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To my bedroom I have come, but cannot yet seek my bed; the more as I still heare their voices in contention below.

Entering y dining-room, however,

I uttered a shriek on seeing father fallen back in his chair, as though in a fit, like unto that which terrified us a year ago; and mother hearing me call out, ran in, loosed his collar, and soone broughte him to himselfe, tho' not without much alarm to alle. He made light of it himselfe, and sayd 't was merelie a suddain rush of blood to y head, and woulde not be dissuaded from going out; but mother was playnly smote at the heart, and having lookt after him with some anxietie, exclaimed, "I shall neither meddle nor make more in this businesse; your father's suddain seizures shall never be layd at my doore;" and soe left me, till we met at dinner. After the cloth was drawne, enters Mr. Milton, who goes up to mother, and with gracefulnesse kisses her hand; but she withdrewe it pettishly, and tooke up her sewing, on the which he lookt at her wonderingly and then at me; then at her agayne, as though he woulde reade her whole character in her face; which having seemed to doe, and to write y same in some private page of his heart, he never troubled her or himself with further comment, but tooke up matters just where he had left them last. Ere we parted we had some private conference touching our marriage, for hastening which he had soe much to say that I coulde not long contend with him, especiallie as I founde he had plainlie made out that mother loved him not.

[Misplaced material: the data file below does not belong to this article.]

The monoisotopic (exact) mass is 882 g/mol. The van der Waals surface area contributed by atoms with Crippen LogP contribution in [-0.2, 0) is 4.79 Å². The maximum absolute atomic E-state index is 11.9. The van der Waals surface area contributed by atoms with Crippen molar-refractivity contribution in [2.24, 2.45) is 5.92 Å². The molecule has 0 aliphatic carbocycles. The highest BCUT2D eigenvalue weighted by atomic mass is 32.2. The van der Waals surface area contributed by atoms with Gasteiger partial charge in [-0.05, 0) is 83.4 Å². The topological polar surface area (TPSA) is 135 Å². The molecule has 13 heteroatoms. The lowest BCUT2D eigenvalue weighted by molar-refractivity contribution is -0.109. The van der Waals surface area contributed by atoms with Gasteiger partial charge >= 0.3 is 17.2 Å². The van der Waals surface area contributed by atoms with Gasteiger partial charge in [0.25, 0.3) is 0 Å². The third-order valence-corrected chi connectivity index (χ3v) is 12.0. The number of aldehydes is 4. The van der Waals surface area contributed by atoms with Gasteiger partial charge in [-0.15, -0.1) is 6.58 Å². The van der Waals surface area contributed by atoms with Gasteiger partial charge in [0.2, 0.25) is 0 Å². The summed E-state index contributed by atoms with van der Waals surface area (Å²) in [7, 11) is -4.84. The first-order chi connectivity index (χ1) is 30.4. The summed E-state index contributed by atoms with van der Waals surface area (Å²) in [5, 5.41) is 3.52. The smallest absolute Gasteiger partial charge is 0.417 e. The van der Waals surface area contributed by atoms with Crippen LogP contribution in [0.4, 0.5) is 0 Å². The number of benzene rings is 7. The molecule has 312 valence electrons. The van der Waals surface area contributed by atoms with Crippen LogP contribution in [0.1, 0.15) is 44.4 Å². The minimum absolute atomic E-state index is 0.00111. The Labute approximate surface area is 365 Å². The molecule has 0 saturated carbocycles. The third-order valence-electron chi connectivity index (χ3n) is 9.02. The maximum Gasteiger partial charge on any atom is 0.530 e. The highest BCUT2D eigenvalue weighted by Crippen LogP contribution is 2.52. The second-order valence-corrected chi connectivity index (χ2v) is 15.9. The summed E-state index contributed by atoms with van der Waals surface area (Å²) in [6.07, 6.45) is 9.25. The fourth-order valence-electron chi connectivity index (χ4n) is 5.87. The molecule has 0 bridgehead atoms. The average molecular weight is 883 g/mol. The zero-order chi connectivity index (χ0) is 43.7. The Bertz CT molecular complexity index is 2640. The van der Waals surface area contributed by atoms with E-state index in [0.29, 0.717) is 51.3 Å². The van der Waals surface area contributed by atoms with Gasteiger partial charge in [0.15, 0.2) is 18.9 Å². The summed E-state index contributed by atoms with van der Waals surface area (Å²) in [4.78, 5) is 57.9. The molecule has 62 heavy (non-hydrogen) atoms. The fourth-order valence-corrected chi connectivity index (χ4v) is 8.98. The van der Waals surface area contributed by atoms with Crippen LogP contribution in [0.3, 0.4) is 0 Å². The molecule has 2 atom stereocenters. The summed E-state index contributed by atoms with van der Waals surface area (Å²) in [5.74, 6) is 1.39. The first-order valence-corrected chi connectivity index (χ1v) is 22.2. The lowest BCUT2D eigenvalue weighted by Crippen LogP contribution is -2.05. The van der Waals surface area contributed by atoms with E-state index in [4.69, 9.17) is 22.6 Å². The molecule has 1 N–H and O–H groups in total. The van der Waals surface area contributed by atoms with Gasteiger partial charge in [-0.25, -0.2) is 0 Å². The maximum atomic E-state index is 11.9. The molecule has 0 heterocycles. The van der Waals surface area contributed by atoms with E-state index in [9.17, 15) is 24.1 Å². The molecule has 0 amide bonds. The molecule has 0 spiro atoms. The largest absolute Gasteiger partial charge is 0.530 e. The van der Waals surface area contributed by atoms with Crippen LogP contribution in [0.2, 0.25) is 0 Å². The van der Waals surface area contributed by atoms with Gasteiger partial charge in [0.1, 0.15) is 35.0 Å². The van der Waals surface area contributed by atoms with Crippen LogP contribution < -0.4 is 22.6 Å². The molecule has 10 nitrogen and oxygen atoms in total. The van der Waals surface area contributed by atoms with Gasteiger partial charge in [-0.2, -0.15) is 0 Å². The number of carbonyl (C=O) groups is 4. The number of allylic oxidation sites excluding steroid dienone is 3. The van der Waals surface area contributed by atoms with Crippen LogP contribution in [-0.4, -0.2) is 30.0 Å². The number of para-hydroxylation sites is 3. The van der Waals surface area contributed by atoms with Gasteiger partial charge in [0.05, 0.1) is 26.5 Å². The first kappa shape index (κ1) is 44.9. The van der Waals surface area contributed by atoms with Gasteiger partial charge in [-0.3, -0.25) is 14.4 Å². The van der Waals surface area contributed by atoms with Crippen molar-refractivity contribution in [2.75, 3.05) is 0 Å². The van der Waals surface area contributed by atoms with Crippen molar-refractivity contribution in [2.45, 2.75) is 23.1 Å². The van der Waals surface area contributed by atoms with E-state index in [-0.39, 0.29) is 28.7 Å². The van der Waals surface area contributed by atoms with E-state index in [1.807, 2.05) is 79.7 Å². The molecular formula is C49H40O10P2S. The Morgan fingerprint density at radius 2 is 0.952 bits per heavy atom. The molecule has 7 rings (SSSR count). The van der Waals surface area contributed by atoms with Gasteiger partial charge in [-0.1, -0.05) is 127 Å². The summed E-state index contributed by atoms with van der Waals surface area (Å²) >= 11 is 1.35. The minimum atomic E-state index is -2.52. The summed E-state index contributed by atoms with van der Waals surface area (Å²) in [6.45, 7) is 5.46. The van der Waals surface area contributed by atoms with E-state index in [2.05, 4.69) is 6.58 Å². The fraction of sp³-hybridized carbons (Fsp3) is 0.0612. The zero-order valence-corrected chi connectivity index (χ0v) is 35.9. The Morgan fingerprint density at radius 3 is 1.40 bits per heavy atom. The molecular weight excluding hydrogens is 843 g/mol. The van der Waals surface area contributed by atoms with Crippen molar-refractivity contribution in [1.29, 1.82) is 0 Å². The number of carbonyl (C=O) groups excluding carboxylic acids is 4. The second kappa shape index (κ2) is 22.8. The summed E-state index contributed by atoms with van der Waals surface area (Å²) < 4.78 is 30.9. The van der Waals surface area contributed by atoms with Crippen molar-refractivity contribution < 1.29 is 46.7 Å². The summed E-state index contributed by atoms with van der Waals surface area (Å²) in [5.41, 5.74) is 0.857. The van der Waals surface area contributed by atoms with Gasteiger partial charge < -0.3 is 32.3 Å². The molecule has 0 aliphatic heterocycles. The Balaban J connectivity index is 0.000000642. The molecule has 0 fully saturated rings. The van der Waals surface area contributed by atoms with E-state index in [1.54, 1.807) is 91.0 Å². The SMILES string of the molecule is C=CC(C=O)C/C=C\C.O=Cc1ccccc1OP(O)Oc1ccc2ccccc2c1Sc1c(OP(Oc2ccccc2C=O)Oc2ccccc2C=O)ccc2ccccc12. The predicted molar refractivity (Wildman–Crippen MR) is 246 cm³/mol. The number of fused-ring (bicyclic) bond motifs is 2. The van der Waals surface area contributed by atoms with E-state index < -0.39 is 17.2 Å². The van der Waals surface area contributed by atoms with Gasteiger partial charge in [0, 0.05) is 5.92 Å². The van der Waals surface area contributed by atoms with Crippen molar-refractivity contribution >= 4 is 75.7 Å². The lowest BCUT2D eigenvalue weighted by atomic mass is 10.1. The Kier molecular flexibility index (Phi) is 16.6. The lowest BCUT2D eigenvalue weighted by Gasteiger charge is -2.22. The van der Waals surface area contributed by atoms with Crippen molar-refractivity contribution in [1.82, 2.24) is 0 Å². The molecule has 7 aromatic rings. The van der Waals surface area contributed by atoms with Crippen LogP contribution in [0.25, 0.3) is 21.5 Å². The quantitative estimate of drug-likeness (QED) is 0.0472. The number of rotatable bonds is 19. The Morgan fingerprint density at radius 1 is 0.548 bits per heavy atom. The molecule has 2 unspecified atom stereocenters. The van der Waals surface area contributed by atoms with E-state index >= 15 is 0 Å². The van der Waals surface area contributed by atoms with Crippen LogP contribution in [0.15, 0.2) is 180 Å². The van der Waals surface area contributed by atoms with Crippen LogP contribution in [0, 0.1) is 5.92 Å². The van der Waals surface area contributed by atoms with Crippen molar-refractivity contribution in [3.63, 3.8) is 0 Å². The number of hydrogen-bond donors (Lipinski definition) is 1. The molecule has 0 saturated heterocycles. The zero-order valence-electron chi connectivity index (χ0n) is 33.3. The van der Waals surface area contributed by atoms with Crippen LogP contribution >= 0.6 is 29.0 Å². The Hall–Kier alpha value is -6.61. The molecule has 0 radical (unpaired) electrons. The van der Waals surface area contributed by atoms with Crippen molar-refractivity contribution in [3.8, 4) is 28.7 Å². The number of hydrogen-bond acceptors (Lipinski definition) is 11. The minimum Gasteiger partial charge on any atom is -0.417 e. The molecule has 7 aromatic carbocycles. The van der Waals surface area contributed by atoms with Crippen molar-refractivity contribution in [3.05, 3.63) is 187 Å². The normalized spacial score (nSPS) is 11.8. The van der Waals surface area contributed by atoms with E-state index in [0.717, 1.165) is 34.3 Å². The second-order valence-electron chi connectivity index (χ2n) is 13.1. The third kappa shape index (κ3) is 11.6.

Tuesday. This morninge's breakfaste was moste uncomfortable, I feeling like a checkt child, scarce minding to looke up or to eat. Mother, with eyes red and swollen, scarce speaking save to the children; father directing his discourse chieflie to Dick, concerning farm matters and ye rangership of Shotover, tho' 't was easie to see his mind was not with them. Soe soone as alle had dispersed to theire customed taskes, and I was Wednesday.-House full of companie, leaving loitering at y window, father calls aloud to me noe time to write nor think. Mother sayth, tho' from his studdy. Thither I go, and find him and she cannot forebode an happy marriage, she will mother, she sitting with her back to both. "Moll," provide for a merrie wedding, and hathe growne says father, with great determination, "you have more than commonlie tender to me, and given me accepted Mr. Milton to please yourself, you will some trinkets, a piece of fine Holland cloth, and marry him out of hand to please me." Spare enoughe of green sattin for a gown, that will stand me, spare me, Mr. Powell," interrupts mother, on end with its owne richnesse. She hath me "if the engagement may not be broken off, at constantlie with her in y kitchen, pastrie, and


store-room, telling me 't is needfulle I shoulde improve in housewiferie, seeing I shall soe soone have a home of my owne.